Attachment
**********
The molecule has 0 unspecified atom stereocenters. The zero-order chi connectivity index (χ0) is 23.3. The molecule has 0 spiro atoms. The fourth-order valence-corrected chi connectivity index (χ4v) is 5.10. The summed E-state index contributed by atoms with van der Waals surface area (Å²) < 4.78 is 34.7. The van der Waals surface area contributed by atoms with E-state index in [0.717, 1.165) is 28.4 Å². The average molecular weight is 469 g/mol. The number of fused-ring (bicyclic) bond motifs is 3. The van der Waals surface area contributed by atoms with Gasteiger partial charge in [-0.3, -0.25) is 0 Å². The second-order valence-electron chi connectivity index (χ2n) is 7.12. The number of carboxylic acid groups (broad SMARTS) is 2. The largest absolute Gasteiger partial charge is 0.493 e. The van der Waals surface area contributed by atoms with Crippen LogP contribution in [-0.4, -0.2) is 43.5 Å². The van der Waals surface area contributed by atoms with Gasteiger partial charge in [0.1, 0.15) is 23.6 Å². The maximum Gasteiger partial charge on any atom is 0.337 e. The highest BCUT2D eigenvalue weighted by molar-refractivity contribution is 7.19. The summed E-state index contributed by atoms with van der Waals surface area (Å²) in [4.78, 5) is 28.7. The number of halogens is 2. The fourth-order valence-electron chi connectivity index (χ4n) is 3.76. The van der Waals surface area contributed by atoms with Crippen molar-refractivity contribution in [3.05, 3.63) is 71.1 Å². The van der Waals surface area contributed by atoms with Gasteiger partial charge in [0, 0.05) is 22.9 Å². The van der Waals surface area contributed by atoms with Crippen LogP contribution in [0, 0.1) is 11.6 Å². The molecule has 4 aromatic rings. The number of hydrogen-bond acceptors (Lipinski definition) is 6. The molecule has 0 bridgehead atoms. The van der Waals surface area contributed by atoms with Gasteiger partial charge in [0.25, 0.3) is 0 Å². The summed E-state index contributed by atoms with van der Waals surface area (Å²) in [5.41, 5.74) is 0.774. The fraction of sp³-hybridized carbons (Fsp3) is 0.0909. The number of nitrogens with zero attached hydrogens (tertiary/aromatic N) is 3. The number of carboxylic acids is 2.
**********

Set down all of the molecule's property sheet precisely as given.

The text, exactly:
The molecule has 0 unspecified atom stereocenters. The zero-order chi connectivity index (χ0) is 23.3. The molecule has 0 spiro atoms. The fourth-order valence-corrected chi connectivity index (χ4v) is 5.10. The summed E-state index contributed by atoms with van der Waals surface area (Å²) < 4.78 is 34.7. The van der Waals surface area contributed by atoms with E-state index in [0.717, 1.165) is 28.4 Å². The average molecular weight is 469 g/mol. The number of fused-ring (bicyclic) bond motifs is 3. The van der Waals surface area contributed by atoms with Gasteiger partial charge in [-0.3, -0.25) is 0 Å². The second-order valence-electron chi connectivity index (χ2n) is 7.12. The number of carboxylic acid groups (broad SMARTS) is 2. The largest absolute Gasteiger partial charge is 0.493 e. The van der Waals surface area contributed by atoms with Crippen LogP contribution in [-0.4, -0.2) is 43.5 Å². The van der Waals surface area contributed by atoms with Gasteiger partial charge in [0.1, 0.15) is 23.6 Å². The maximum Gasteiger partial charge on any atom is 0.337 e. The highest BCUT2D eigenvalue weighted by molar-refractivity contribution is 7.19. The summed E-state index contributed by atoms with van der Waals surface area (Å²) in [4.78, 5) is 28.7. The number of halogens is 2. The fourth-order valence-electron chi connectivity index (χ4n) is 3.76. The van der Waals surface area contributed by atoms with Crippen molar-refractivity contribution in [3.05, 3.63) is 71.1 Å². The van der Waals surface area contributed by atoms with Gasteiger partial charge in [0, 0.05) is 22.9 Å². The van der Waals surface area contributed by atoms with Crippen LogP contribution in [0, 0.1) is 11.6 Å². The molecule has 4 aromatic rings. The number of hydrogen-bond acceptors (Lipinski definition) is 6. The molecule has 0 bridgehead atoms. The van der Waals surface area contributed by atoms with Gasteiger partial charge in [0.25, 0.3) is 0 Å². The summed E-state index contributed by atoms with van der Waals surface area (Å²) in [5.41, 5.74) is 0.774. The fraction of sp³-hybridized carbons (Fsp3) is 0.0909. The number of nitrogens with zero attached hydrogens (tertiary/aromatic N) is 3. The number of carboxylic acids is 2.